He arranged the escape of the king to Gangamata Matha of Puri with some confidential instructions for his safety. Despite various resistances of Paikas under the able guidance of Jayee Rajguru, the Khurda fort collapsed. Jayee Rajguru was captured by treachery near the Jungles of Ranpur while he was organizing the Paikas for another onslaught and was sent to Cuttack Jail. The king was also captured on 3rd January 1805.
It is a fact that the king of Kanika, Balabhadra Bhanja and Chakradwaja Sendha of Kujanga made resistance but subsequently could not match to the superior British forces. It was the darkest period of the historical temple of Lord Jagannath that the king’s name was prevented to be recited at the time of rituals and festivals. In a nutshell, with the capture of kingdom of Khurda, the British authority occupied the entire region of Odisha falling within Bengal and Madras.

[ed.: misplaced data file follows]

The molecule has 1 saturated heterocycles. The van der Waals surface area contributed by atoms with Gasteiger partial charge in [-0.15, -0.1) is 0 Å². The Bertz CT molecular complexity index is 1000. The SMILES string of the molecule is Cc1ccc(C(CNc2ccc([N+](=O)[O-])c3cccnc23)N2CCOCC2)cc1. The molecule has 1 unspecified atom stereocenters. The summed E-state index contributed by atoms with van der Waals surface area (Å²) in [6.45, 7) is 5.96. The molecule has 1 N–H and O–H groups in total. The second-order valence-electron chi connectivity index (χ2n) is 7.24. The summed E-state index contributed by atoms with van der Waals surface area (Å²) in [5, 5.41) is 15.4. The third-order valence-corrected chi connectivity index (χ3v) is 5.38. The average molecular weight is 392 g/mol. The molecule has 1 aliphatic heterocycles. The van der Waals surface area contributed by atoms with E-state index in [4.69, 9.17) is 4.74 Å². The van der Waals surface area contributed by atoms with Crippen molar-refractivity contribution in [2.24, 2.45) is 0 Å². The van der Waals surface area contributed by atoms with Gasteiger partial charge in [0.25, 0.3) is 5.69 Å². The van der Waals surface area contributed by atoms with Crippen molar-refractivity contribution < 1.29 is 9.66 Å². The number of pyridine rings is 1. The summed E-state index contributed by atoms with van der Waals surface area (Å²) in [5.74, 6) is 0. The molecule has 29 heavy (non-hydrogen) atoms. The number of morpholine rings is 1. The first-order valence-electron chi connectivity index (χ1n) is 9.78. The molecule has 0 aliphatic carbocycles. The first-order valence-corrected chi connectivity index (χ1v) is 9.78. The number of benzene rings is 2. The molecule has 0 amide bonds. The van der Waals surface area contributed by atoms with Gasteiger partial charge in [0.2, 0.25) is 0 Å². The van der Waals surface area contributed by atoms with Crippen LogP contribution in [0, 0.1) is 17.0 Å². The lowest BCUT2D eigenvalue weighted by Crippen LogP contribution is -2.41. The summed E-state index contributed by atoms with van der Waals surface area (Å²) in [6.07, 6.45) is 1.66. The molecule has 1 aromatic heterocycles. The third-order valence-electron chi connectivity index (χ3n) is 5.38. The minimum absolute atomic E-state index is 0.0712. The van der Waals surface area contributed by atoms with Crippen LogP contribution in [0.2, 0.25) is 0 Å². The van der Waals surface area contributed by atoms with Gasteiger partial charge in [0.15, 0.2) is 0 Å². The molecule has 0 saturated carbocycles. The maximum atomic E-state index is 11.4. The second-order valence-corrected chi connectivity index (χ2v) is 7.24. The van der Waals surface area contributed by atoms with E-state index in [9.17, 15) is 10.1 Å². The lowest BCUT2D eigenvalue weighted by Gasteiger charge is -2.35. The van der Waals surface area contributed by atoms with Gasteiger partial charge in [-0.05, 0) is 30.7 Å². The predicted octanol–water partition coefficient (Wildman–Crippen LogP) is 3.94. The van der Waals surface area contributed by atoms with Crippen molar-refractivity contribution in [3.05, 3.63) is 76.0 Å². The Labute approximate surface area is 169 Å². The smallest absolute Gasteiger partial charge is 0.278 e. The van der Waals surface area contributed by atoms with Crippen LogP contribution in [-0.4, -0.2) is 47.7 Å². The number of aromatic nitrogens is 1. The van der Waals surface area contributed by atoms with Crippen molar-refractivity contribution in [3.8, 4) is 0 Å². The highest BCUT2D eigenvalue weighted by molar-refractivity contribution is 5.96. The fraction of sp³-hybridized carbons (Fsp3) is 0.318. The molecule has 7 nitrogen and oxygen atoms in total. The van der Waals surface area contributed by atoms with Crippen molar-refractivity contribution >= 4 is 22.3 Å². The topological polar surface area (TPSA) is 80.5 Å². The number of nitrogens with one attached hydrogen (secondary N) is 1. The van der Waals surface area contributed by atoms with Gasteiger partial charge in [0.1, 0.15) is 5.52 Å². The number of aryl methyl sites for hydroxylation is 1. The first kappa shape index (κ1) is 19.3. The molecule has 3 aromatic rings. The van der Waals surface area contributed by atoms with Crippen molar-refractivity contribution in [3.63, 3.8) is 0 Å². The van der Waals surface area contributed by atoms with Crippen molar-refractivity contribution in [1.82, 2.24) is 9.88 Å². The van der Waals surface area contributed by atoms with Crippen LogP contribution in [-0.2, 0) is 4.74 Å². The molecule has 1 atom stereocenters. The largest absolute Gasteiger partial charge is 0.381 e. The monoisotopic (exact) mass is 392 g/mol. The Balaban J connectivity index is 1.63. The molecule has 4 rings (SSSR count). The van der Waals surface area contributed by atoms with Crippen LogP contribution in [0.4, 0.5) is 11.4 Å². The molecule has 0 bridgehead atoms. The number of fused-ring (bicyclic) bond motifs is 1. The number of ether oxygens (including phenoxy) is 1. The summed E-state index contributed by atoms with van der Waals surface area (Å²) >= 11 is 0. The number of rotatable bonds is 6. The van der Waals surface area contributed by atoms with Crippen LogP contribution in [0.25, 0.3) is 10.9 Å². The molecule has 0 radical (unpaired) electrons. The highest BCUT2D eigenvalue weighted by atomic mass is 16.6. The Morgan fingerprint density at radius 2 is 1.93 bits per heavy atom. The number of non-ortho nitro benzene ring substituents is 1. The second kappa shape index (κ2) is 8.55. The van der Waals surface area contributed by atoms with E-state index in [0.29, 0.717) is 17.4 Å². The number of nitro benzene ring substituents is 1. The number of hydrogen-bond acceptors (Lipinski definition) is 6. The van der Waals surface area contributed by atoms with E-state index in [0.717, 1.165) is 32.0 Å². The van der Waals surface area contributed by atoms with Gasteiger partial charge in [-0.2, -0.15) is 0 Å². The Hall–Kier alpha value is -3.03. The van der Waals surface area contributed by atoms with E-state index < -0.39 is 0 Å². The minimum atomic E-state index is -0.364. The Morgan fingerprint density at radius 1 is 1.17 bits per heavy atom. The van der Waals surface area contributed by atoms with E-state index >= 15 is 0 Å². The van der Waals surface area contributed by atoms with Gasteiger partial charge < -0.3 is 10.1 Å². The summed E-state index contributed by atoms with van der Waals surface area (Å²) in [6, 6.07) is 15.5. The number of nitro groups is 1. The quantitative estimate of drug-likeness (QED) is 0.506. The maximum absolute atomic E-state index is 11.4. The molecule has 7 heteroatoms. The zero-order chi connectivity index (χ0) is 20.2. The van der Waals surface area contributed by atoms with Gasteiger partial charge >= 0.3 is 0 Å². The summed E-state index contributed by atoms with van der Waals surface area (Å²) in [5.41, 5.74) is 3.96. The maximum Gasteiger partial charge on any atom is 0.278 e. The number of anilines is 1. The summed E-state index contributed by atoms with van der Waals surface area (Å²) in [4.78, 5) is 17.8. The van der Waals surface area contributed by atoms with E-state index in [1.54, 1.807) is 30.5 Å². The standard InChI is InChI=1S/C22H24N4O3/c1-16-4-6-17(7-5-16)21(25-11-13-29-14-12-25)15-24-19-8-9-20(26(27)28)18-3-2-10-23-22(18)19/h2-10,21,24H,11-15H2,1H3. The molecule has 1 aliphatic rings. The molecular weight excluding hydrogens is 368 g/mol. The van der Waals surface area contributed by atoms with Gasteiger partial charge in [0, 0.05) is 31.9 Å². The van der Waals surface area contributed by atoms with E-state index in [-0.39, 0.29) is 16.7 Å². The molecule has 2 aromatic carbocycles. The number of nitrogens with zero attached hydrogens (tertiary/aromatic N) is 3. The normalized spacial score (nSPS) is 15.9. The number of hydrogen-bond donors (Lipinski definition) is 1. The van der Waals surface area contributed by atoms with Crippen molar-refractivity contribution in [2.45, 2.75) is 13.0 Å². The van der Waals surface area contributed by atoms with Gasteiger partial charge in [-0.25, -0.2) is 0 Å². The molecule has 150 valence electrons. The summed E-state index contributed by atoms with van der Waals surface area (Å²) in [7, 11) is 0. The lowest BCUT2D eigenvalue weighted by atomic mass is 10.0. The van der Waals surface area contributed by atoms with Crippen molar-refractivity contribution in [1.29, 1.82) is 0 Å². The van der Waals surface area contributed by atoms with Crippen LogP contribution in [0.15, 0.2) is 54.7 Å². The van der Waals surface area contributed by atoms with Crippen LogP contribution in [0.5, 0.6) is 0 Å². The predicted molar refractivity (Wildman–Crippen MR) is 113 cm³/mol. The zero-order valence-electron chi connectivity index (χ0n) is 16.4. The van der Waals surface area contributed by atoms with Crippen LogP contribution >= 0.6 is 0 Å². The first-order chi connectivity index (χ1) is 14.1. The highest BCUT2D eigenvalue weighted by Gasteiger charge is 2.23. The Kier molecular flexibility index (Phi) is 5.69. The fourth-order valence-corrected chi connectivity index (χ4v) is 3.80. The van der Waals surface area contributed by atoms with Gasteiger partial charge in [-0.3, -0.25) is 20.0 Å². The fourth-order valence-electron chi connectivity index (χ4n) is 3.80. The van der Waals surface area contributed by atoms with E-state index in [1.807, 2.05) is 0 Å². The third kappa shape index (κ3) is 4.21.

The trial of Jayee Rajguru was a mockery and with the help of Harcourt’s preplanned King’s prepared letter and planted witness he was found guilty in on 5th December 1806. British had conspired to eliminate Jayee Rajguru by “hanging him to death”. The brave son of mother India, Jayee Rajguru was killed in a most heinous and cruel manner on 6th December 1806. Four sturdy men climbed into a thick banyan tree and knotted his ankles with a rope and slugged the other end with a thick branch and pulled. As soon as his body left the ground, the thick rope began cutting into his flesh and since his two legs were tied with two branches of the tree it parted his body into two parts and he died instantly. Jayee Rajguru sacrificed his life as a martyr for the sake of his motherland. At the time of his brutal killing process it is said that he kept himself calm by reciting a sloka from ‘Bira Saptapadi’ and accepted the death bravely. With his martyrdom the territory of Odisha lost its independence.
When Even Strongest Of Polingar Were Surrendering To British, The Ruler Of Nelkattunseval Fought Against Them Like A Tiger! Know The Story Of ‘Puli’ Thevar An Able Administrator And A Great Warrior!
Dr. Sindhu Prashanth